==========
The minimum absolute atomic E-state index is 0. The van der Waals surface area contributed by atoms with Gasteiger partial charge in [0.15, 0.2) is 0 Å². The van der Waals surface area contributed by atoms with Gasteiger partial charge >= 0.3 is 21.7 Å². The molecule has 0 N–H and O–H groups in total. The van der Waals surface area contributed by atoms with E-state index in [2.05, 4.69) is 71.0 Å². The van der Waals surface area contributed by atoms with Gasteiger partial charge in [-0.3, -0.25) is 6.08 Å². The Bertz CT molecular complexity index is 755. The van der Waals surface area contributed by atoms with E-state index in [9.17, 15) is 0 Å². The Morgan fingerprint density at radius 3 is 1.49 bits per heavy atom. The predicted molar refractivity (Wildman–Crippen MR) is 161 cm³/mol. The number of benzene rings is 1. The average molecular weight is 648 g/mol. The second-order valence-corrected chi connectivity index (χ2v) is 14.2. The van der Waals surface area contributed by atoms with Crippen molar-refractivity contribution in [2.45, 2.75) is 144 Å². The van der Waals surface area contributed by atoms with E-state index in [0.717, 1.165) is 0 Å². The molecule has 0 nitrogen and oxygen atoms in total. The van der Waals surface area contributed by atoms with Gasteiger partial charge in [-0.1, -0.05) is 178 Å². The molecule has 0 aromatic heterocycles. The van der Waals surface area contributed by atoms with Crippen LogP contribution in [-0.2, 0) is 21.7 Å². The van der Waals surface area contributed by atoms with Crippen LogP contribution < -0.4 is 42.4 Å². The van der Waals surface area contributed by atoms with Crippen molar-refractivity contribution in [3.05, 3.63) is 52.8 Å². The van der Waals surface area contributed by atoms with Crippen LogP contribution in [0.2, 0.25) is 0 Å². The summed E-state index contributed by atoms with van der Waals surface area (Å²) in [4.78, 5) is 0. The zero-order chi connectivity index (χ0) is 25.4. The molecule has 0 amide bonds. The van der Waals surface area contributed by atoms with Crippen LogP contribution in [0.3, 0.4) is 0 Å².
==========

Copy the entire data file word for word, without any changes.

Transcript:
The minimum absolute atomic E-state index is 0. The van der Waals surface area contributed by atoms with Gasteiger partial charge in [0.15, 0.2) is 0 Å². The van der Waals surface area contributed by atoms with Gasteiger partial charge >= 0.3 is 21.7 Å². The molecule has 0 N–H and O–H groups in total. The van der Waals surface area contributed by atoms with E-state index in [2.05, 4.69) is 71.0 Å². The van der Waals surface area contributed by atoms with Gasteiger partial charge in [-0.3, -0.25) is 6.08 Å². The Bertz CT molecular complexity index is 755. The van der Waals surface area contributed by atoms with E-state index in [9.17, 15) is 0 Å². The Morgan fingerprint density at radius 3 is 1.49 bits per heavy atom. The predicted molar refractivity (Wildman–Crippen MR) is 161 cm³/mol. The number of benzene rings is 1. The average molecular weight is 648 g/mol. The second-order valence-corrected chi connectivity index (χ2v) is 14.2. The van der Waals surface area contributed by atoms with Crippen molar-refractivity contribution in [2.45, 2.75) is 144 Å². The van der Waals surface area contributed by atoms with E-state index in [0.717, 1.165) is 0 Å². The molecule has 0 nitrogen and oxygen atoms in total. The van der Waals surface area contributed by atoms with Gasteiger partial charge in [-0.1, -0.05) is 178 Å². The molecule has 0 aromatic heterocycles. The van der Waals surface area contributed by atoms with Crippen LogP contribution in [-0.2, 0) is 21.7 Å². The van der Waals surface area contributed by atoms with Crippen LogP contribution < -0.4 is 42.4 Å². The van der Waals surface area contributed by atoms with Crippen molar-refractivity contribution in [3.05, 3.63) is 52.8 Å². The van der Waals surface area contributed by atoms with Crippen LogP contribution in [0.2, 0.25) is 0 Å². The summed E-state index contributed by atoms with van der Waals surface area (Å²) in [4.78, 5) is 0. The zero-order chi connectivity index (χ0) is 25.4. The molecule has 0 amide bonds. The van der Waals surface area contributed by atoms with Crippen LogP contribution in [0.3, 0.4) is 0 Å².